Kage Baker loved a grey June.
June was her birth month; she probably would have liked it well enough had it been engaged in active vulcanism or glaciation. But the classic California June weather – soft, warm, damp, and above all, opalescent grey skies – delighted her. It was a luxury to sleep in when the sky was so dark. It was a summer idyll to wander through warm fogs in the Hollywood Hills, the vistas melting and changing at every ridge or hill slope: until you ended up in the vast seashell of the Hollywood Bowl, sitting on the silver ash wood benches with a cold Coke and a Violet Crumble*, watching the curtains of mist move in curtains stories high across the face of the white proscenium …
June in Los Angeles this year has begun in sweet overcast. It was the norm when we were young. In recent years, though, it has become instead a hot hazy lens focusing in on a July from Hell … but this year, there is hope that we will not fry for the next 3 months, and shamble into September as despairing crispy zombies. I can take heat. I just can’t spend a quarter of the year in a roasting pan.
The city is so lovely, under the pearly overcast of June. This is when the jacarandas bloom, vast clouds of a perfectly unnatural lavender exploding like slow motion fireworks through the plain green canopy of other trees. The bougainvillea blooms madly now, too, especially in the older neighborhoods where I live, close to downtown. Everywhere, white walls are effaced with enormous waterfalls of burgundy, pink, orange, white, scarlet.
Kage loved that; what she loved most of all, though, was the morning glory vines that cover downtown Los Angeles and the neighborhoods all around it. They are an especially delicious dark blue kind, and when they bloom through the bougainvillea – all that marine blue amid the beds of coals and rubies – the contrast sets up a kind of current that goes right to the pleasure centers of the soul. It did for Kage, anyway. It still does it to me. And with the rain we had this winter, the blooms of everything are so thick, they are practically audible: an undercurrent of brass and woodwinds under the sounds of the streets.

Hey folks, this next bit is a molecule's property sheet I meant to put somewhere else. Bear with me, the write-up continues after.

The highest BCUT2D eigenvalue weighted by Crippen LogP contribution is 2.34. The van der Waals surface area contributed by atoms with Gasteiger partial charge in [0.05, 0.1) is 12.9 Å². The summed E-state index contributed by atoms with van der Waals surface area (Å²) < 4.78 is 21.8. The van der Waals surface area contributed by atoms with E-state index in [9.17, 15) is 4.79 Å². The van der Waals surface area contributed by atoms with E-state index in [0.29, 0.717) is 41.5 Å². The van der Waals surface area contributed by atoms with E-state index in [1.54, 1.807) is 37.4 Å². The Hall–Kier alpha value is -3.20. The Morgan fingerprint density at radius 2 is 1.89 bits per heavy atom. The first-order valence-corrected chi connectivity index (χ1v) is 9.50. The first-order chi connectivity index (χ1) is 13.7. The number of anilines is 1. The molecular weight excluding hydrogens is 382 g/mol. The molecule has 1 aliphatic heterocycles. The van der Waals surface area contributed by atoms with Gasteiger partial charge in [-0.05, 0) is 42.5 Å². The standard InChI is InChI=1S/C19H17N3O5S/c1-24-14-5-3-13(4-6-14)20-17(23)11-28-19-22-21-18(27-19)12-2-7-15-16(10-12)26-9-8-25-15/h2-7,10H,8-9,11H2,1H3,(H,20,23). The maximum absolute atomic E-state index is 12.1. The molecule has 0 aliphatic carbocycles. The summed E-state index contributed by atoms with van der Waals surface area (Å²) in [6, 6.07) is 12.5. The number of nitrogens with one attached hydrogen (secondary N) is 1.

Kage vibrated to it, in a grey June. All the colours entered her eyes and then overwhelmed the auditory centers of her brain with a mad maenad hymn: then, when she rang with the vibrations of all that glory, it ran out her fingers into the stories she wrote. She always wrote like a madwoman, in a grey June. She said it was her season, and she was right.
I miss her dreadfully. I mean, I miss her all the time – that business of Time filling in the hole when someone you love dies? That’s all bullshit. But in a June like this, I miss her more than usual. I don’t mind. Any part of her in my awareness is welcome.
In a time like this one, where there is illness in my house and we are all aware that loss and sorrow are on their inevitable way, a grey June helps. The mornings are cool, and we can all sleep: even if we’ve spent the night in uneasy vigil, the whole household gets quiet when the dawn comes all pearly at the windows. The mourning doves, who are coloured like the grey clouds themselves, come and feed, and coo, and court on the porch. Roses are blooming. Fruit is ripening. The days promise peace.
I hope the promise is kept. In the meanwhile, I will eat a plum and watch the doves, and breathe in the scent of jacarandas – honey laced with musk – on the cool morning wind. And I will eat a Violet Crumble.